• Fact 1: Every car has a GPS, and we can obtain the car’s position and velocity from GPS.

  • Assumption 1: The velocity of a car that goes through a parking region is considered to be constant. Namely, a car goes through a parking lot containing multiple parking spots without changing its speed.

  • Assumption 2: A single lane inside the parking region, or a single queue, is assumed. Namely, a car willing to park will not leave the parking region before a car ahead of it has parked or exited the parking region.

  • Assumption 3: The parking duration of a car stayed in a parking spot (

    ) is a continuous random variable and follows the normal distribution with mean

    and variance

    , both of which can be determined by historical parking data.

  • Assumption 4: The time interval of cars arriving at the parking region (

    ) is a continuous random variable and follows the exponential distribution with an arriving rate

    . is memoryless, meaning the intervals of the following drivers are unrelated.

Fig. 1: Driver’s Decision Model

Iii-B Driver’s decision model

As mentioned above, in a real driving practice, there will likely be a time gap between the detected parking availability and the actual arrival time of the driver. In order to make driver’s decision closer to reality, we develop a driver’s decision model by introducing this time gap. The core idea is to jointly utilize other influential factors (e.g., traffic conditions) and the detection result based on crowdsourcing to predict a driver’s decision in the real parking situation.

The mechanism of the driver’s decision model is illustrated in Fig. 1. The starting point of the model is , and the output is , i.e., the parking decision that the driver makes. When a driver reaches the entrance of a parking region, the model is activated. The number of cars () that are looking for parking spaces except for driver’s car is calculated based on the traffic flow data. There are three cases for drivers, as and (detection result of parking spaces) form different combinations. If , it indicates there are not enough parking spaces, so the driver will decide not to park (). If , the driver is likely to obtain a parking space but not guaranteed because may not be completely accurate. So, the driver will consider further. If , it means the driver’s car is slower than all other cars. Once the is not accurate, the driver will fail to compete with others due to the car’s low speed, so as well. If and , that is the driver is not slower than all those looking for parking spaces, then the driver can arrive at the parking space earlier than some other cars, so the driver will decide to park in the region ().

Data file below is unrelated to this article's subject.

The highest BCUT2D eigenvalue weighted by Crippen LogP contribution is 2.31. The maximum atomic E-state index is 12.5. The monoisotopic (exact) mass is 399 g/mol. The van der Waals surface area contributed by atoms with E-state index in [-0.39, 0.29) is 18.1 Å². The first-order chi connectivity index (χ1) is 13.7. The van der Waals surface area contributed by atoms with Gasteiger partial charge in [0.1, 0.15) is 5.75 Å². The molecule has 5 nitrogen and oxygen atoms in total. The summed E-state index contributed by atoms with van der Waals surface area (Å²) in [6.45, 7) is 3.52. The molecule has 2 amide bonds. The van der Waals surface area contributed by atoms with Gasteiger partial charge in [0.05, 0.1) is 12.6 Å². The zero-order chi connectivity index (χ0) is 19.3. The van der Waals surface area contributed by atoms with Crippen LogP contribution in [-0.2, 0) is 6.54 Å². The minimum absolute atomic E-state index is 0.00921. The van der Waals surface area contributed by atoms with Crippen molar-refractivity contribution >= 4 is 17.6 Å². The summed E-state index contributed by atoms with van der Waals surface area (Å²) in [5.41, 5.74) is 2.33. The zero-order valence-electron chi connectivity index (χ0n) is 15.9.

Fig. 2: Driver-Side and Traffic-Based Model

Iii-C Simulation Process

In the simulation process, we will trace the driver’s behavior after they have made their decisions to obtain the prediction accuracy of a parking solution. As explained above, the driver’s decision model has two outcomes: or . The former means drivers decide not to park based on parking detection results and traffic conditions (e.g., the number of cars looking for parking spaces). If , but there are actually chances to park, it is a false negative, namely, a wrong prediction. The latter means drivers decide to park. If , but drivers fail to park finally, it is a false positive, which is also a wrong prediction. The drivers’ actual parking behaviors can be examined when the cars finally arrive at the parking spaces (i.e., after ) by simulations. Thus, the prediction accuracy of a parking solution can be calculated as true positive plus true negative:

The simulation codes have been made available via the link below.111

Iii-D DSTBM Summary

As shown in Fig. 2, the car in blue represents a randomly moving vehicle that is equipped with sensors to detect on-street parking occupancy, while the car in green represents a normal car.

Note that, the number of free parking spaces , detection result , and traffic flow data are variables, which will be continuously updated to the data processing center to compute . According to Assumption 4, the interval () between adjacent cars arriving at the parking region follows exponential distribution with a coming rate of . If we denote

as the probability density function of the arrival interval, then, the probability that adjacent cars enter the parking region is equal to

, where is a small number and .

When a car arrives at the entrance of the parking region (the red star in Fig. 2), the decision model is activated, which combines and to produce an output (): whether to park or not. Drivers will then behave according to the output of the decision model. Meanwhile, will be transmitted as inputs to the simulation process. plus (the parking duration of a car) combined are used to determine the prediction accuracy. According to Assumption 3,

follows normal distribution. So, the probability that the car still parks in the parking spot at the next moment is equal to

, where is a small number and .

Iv Simulation Results